Fresh Fig and Raspberry Tart

Fresh Fig and Raspberry Tart


The first time I experienced a fresh fig was at the age of 5 in  front of my grandmothers house in Croatia. That is also when my love affair with figs began and is still going strong up until this very day. Food has always been a strong part of my life and I guess in all our lives but I must say that the fig is probably the strongest and most ingrained memory of food that I have. I guess that’s what makes our taste buds so special and stubborn at the same time. We all have strong food memories and its something that fascinates me so much. Now when I pass by a fig tree I can’t help but feel connected to my family and my Croatian roots and soil as well. If I could describe what it means to be Croatian I would probably say it is the smell of figs trees and olives. Bitter and sweet and fragrant and herbal and grassy. Sage grows wild and abundantly and so do bay leaves and all these smells intermingle and create a wild mix of impressions.

Each year I return and I am always moved by the landscape and inevitably I reach for a fig if it happens to be fig season. There are many varieties of figs and the ones I love the most are green skinned with a jewel like red centre. I had the fortune of just spending two weeks in fig paradise and I indulged every day. Mostly directly from the tree. It was funny to listen to the stories of the local ladies talking about how caloric figs are and for those trying to loose weight poison. I was curious and looked it up right away and found out the opposite to be true and was delighted. 100 g of figs contain about 60 calories and have 0 cholesterol and no fat. Seeing that I only eat them once a year and didn’t feel the least bit guilty eating as much as I desired. When our holiday was coming to an end I knew I had to take some with me and I had in mind to create some kind of dessert but wasn’t sure what. The day we left I bought 2 kilos at the market and when I got back I started thinking about different possibilities. First I contemplated making a polenta cake with figs and rosemary to keep things very mediterranean but then I got this idea of combining them with raspberries from an old dessert cookbook of mine from David Lebovitz. Before going vegan I was and still am a big fan of his and I love his simple yet indulgent creations where the focus is on delicious no fuss desserts with top notch ingredients. Since I have already veganized so many recipes I thought this will be a cinch. No baking involved besides the crust and keep everything as fresh as possible. Since raspberries are one of my favourite fruits and figs too I thought, why not combine them. Besides being stunning to look at it is also a very unusual and winning combination. The original recipe uses almonds in the crust which I also used and a honey drizzle. I opted for using chocolate because when does chocolate not work.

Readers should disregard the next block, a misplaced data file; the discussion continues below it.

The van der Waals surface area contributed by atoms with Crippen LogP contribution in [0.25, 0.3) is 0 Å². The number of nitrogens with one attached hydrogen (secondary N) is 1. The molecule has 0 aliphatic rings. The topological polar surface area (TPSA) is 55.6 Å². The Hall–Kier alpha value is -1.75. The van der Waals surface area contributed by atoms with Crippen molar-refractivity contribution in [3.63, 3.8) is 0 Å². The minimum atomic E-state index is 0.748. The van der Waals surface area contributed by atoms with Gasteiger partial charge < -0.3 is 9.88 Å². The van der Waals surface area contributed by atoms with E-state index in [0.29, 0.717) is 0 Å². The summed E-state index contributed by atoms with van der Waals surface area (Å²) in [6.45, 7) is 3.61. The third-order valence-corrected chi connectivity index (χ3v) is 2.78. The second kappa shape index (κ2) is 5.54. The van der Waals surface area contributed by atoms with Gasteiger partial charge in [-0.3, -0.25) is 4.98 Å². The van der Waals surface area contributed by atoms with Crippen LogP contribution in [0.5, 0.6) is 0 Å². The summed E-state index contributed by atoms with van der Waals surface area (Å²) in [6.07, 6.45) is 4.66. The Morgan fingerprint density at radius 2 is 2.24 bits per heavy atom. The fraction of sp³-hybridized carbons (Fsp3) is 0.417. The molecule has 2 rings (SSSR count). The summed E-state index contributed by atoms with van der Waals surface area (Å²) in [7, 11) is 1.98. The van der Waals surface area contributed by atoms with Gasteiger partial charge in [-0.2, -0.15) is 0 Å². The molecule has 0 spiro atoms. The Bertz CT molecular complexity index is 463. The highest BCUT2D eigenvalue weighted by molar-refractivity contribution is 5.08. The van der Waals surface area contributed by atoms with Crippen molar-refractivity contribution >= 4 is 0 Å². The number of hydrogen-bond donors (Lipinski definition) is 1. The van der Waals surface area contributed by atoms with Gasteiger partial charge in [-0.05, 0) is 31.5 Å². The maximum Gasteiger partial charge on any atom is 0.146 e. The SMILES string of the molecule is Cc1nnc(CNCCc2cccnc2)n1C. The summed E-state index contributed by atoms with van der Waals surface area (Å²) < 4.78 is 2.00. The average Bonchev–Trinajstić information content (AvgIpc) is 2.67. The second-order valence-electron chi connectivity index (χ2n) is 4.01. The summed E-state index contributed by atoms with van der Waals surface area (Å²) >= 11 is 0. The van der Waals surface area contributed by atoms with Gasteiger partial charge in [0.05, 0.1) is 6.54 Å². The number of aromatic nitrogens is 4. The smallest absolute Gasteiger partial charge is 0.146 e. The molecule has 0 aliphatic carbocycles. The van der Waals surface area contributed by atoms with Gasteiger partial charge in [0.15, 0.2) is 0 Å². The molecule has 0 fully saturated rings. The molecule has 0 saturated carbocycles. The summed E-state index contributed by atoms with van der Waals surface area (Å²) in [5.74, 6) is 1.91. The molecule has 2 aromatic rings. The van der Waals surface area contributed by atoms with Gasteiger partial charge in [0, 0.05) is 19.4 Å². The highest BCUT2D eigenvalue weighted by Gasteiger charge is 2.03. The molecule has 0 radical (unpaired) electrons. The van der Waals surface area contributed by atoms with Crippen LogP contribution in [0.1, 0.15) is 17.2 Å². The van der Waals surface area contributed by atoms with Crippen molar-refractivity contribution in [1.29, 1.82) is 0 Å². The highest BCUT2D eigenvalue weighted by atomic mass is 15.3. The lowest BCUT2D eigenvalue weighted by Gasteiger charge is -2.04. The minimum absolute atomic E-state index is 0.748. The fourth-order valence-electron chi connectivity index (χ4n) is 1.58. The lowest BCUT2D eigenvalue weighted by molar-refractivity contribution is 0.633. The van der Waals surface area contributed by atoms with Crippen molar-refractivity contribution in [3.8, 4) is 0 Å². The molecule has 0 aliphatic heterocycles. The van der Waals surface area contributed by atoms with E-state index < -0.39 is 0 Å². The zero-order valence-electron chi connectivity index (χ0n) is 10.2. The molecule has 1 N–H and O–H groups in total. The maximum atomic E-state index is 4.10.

This recipe includes a simple spelt almond crust and raspberry chia jam filling, fresh figs and raspberries and a raw chocolate drizzle with only three ingredients. It is simple to make and a wonderful addition to a dinner menu or whenever you are in the mood for something special.